Laser vision correction after multifocal IOL implantation to improve satisfaction has been proposed before.14,15 Alió et al. reported satisfying results in more than 88% of patients after implantation of multifocal (trifocal) IOLs only,16 and similarly high satisfaction levels were stated in other studies.17 In contrast, the Moorfields IOL Study Group found only 74% to 80% of their patients satisfied or nearly satisfied with the vision after multifocal IOL implantation.18 Comparable to the Moorfields study, 25% of our patients were dissatisfied enough to choose another surgery up to 24 months after FLACS, which is reflected by a mean score of only 2.1 (mainly not satisfied) before LASIK. The inclusion of eyes with preoperative astigmatism of up to −2.25 D, resulting in a higher refractive astigmatism after cataract surgery, might be one reason for this high percentage of dissatisfaction. The implantation of toric multifocal IOLs was an alternative, but a residual astigmatism of greater than 0.50 D was reported in up to 50% of such eyes.19,20 Intraoperative peripheral relaxing incisions, another alternative, appeared to be relatively unpredictable21 and both techniques may lead to the need for further enhancement surgery to achieve full correction.
De Vries et al.5 realized that the most common signs of dissatisfaction were blurred vision in 95% and photic phenomena in 38% of their cases and identified residual ametropia in 65%, posterior capsule opacification (PCO) in 16%, large pupil size in 14%, and wavefront anomalies in 12% of the eyes as causes for the subjective complaints. A similar prevalence of blurred vision and photic phenomena was found by Woodward et al.,4 but PCO occurred more frequently and ametropia accounted for only 29% of the eyes with blurred vision. In our series, PCO was not listed because an Nd:YAG capsulotomy, if necessary, preceded the decision of wavefront-guided LASIK. The clear majority of the eyes (63%) suffered from ametropia with astigmatism of greater than 0.50 D followed by myopia and hyperopia. We selected the threshold of disturbing astigmatism at 0.50 D because McNeely et al.22 showed that a refractive astigmatism of greater than 0.50 D significantly decreased UDVA after implantation of a multifocal IOL but had no impact on UNVA.22 On the other hand, Hayashi et al.8 found that a UNVA and UDVA of 20/40 can be achieved with an astigmatism of 1.00 D or less after multifocal IOL implantation, but in our social environment a UDVA of 20/40 would disqualify for a whole variety of activities.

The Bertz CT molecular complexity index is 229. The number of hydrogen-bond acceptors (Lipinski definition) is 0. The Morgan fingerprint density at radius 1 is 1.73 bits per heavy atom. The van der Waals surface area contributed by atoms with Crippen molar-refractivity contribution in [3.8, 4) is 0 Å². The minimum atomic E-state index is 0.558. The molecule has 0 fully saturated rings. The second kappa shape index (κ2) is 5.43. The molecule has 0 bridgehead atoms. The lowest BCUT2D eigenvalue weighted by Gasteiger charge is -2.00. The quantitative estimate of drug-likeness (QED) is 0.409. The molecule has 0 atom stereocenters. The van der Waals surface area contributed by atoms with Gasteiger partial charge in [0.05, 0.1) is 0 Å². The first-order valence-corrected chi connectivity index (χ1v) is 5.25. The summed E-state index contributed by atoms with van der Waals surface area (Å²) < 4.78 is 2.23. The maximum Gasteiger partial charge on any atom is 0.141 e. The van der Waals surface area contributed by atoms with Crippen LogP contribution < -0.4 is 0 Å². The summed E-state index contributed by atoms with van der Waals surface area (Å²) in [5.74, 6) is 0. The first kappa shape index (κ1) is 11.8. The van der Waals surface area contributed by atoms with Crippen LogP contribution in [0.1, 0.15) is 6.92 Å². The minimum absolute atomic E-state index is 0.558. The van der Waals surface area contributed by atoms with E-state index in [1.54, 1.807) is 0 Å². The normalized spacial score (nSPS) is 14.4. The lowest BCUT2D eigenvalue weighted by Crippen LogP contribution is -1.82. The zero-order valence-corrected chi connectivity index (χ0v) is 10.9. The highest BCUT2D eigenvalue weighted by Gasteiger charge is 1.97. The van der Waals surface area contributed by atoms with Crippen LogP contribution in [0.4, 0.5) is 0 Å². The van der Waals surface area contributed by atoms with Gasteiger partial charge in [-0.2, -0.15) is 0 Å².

Whether wavefront-guided or wavefront-optimized treatment is appropriate to correct residual optical errors after multifocal IOL-implantation has not been decided. Jendritza et al.14 distinguished between refractive and diffractive multifocal IOLs and recommended omitting wavefront-guided treatments in refractive multifocal IOLs because of significant visual losses. The same excimer laser system (VISX Star S4) was used by Muftuoglu et al.,23 who found no clear benefits of wavefront-guided treatments. Santhiago et al.24 believed that wavefront-optimized treatments are more relevant than wavefront-guided ablations. All publications refer to a wavefront measurement using a Hartmann-Shack sensor with a lateral resolution that is at least an order of magnitude smaller compared to the pyramid sensor used here. Therefore, the multi-focal effect is missed by the traditional sensors and may even create distortions as reported by Jendritza et al.14 In contrast, Figure 1A shows a typical ocular wavefront through a multifocal IOL. The concentric rings depicting different optical zones are clearly displayed. In our series, 12.5% of the eyes treated, similar to the percentage of the eyes analyzed by deVries et al.5 showed wavefront anomalies that were considered responsible for reduced vision. Those aberrations such as coma and astigmatism of higher order cannot be corrected by wavefront-optimized ablations.